Today’s Editorial September 15: Open discussions to public

Members of the Opposition are spending their nights this week taking constitutional modernisation talks to the public.

It’s a follow-up to the talks Government held in each district earlier this year.

Those who attended the first meetings now get a chance to learn what the Opposition has to say about this process.

Leader of Government Business Kurt Tibbetts has already told us that 29 September has been set aside as the date for talks between the Cayman delegation and the Foreign Commonwealth Office.

To that end Opposition Leader McKeeva Bush has proposed the week of 22 September for discussions between Government and Non-Government Organisations.

That’s a good idea.

But his suggestion that the talks be held in the Legislative Assembly with the public in the gallery is an excellent idea.

The constitution, after all, is about all of us, not just Government.

It is incumbent that we, the people, know what is being suggested to the UK as far as our constitution is concerned.

We think Mr. Billy Adam said it best in his commentary on 14 February: (We paraphrase)

‘We, the electorate, must answer the call to arm ourselves with unwavering determination, ensuring the result of the administrative document revision process, this time around, will for the first must time be truly a constitution by, for and of the people; a participative democratic constitution.

‘The fall of the Berlin Wall only occurred when the people answered the call for freedom. So too the extent of the new move in the Cayman Islands toward participative democracy will occur in direct proportion of the electorate’s ‘will’ to struggle for their democratic rights ensuring, Her Majesty’s Government, the civil service and the politicians follow our wishes. If we really want this new form of participative governance then we will struggle to ensure these new principles are included in the constitution.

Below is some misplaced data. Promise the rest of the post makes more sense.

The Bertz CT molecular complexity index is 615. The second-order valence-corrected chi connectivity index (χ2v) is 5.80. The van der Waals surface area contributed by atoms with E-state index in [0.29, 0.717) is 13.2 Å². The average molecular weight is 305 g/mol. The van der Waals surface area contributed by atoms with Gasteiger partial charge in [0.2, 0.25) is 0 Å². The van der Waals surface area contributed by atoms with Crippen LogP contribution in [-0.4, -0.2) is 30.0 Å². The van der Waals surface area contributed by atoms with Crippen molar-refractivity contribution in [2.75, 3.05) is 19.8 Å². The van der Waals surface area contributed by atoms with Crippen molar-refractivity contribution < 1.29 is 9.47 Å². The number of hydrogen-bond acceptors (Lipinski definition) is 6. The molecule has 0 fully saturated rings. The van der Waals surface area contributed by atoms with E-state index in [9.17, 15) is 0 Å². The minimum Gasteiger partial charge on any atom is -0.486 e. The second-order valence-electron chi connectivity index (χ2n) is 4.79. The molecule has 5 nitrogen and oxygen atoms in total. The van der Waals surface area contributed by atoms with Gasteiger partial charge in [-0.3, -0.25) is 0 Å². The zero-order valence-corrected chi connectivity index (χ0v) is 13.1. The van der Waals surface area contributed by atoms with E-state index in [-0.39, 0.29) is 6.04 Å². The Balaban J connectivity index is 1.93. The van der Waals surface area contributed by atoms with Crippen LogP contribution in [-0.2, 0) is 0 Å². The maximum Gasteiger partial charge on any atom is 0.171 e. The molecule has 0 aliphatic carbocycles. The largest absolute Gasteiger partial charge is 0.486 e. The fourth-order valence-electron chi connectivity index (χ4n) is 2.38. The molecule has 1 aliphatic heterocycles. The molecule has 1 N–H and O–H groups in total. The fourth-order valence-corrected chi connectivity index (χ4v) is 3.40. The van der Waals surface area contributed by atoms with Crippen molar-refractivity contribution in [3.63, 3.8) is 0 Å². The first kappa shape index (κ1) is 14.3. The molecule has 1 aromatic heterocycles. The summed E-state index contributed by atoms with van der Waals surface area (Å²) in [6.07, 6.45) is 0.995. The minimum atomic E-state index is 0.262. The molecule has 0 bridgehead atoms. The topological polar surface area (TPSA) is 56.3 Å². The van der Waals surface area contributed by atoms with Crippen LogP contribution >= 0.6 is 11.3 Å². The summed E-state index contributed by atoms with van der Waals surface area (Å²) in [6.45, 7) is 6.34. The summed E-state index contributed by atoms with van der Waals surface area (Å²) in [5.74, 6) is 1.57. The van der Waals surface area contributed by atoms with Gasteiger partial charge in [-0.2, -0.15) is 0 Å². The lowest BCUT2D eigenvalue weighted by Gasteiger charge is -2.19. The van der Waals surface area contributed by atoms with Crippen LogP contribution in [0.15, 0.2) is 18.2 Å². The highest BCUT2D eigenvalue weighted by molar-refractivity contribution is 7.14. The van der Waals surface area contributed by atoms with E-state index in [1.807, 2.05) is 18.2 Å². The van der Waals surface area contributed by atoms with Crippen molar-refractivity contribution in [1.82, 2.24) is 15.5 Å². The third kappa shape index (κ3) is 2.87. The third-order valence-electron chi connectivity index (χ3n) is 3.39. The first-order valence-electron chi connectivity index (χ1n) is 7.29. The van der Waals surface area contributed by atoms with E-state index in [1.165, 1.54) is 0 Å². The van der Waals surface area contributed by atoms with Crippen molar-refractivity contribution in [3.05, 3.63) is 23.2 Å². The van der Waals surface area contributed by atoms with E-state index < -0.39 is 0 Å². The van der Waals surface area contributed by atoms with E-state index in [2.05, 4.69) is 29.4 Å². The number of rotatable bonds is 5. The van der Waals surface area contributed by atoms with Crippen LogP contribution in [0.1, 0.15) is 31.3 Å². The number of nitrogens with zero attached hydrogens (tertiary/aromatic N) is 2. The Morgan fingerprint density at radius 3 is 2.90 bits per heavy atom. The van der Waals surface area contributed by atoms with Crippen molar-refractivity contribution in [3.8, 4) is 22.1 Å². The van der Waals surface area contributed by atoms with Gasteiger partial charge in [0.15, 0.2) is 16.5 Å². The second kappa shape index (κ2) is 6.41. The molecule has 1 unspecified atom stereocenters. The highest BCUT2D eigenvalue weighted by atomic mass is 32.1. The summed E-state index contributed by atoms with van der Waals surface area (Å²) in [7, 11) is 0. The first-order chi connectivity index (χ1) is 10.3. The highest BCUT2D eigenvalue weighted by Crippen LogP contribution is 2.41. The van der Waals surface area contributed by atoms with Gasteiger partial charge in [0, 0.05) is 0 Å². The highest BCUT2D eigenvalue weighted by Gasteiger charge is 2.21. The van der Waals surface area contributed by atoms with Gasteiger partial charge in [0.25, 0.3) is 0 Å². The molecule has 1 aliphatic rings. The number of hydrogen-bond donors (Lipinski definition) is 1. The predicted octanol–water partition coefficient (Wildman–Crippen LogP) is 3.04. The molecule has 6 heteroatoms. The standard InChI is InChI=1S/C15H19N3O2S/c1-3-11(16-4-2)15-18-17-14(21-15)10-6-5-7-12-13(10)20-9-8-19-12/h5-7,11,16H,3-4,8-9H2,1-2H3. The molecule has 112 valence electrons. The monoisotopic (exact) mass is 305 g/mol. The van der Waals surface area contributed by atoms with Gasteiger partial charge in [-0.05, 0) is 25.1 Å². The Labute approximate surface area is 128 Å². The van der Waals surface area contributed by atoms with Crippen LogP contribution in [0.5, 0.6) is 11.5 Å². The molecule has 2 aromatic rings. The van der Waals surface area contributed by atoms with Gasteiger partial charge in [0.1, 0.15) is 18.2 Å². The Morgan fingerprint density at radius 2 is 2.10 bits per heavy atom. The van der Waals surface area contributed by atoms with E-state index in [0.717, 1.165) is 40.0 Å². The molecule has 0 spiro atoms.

‘New thinking is required to achieve this democratic objective – new that is to the colonies – not new in an ever growing number of countries worldwide.

‘Included in the new form of participative democratic governance must be true access to information, openness, transparency, accountability, public participation, electors influencing government decisions and freedom of expression in the development of our first ‘peoples’ Constitution. This is also entirely compatible with the constitutional modernization checklist and the Cayman Islands Government’s submission to the UK Parliament’s Foreign Affairs Committee on the Overseas Territories on 16 October, 2007.

‘The constitution affects our daily lives – even when we do not see it – therefore it must be a document that is approved by the electorate, is taught in our schools, is written in language the average person can understand, wherein ALL changes must only occur with the overwhelming approval of the electorate. Should this not be the case then it will always be ‘their’ document, HMG and the politicians, to rule us, their subjects.

‘Now is the time to understand the proposed changes, do our own research on constitutions worldwide, make suggestions, think outside of the “standard Colonial constitution box”, ask questions, debate the issues with vigour, then be determined to only accept a truly Caymanian “peoples” constitution.’

We applaud Mr. Bush for his suggestion and hope Government takes up the idea and lets it happen.

This is our constitution and we should all take it upon ourselves to be fully educated and aware of what exactly is being discussed and suggested. If we don’t participate, we can’t complain about the final product.

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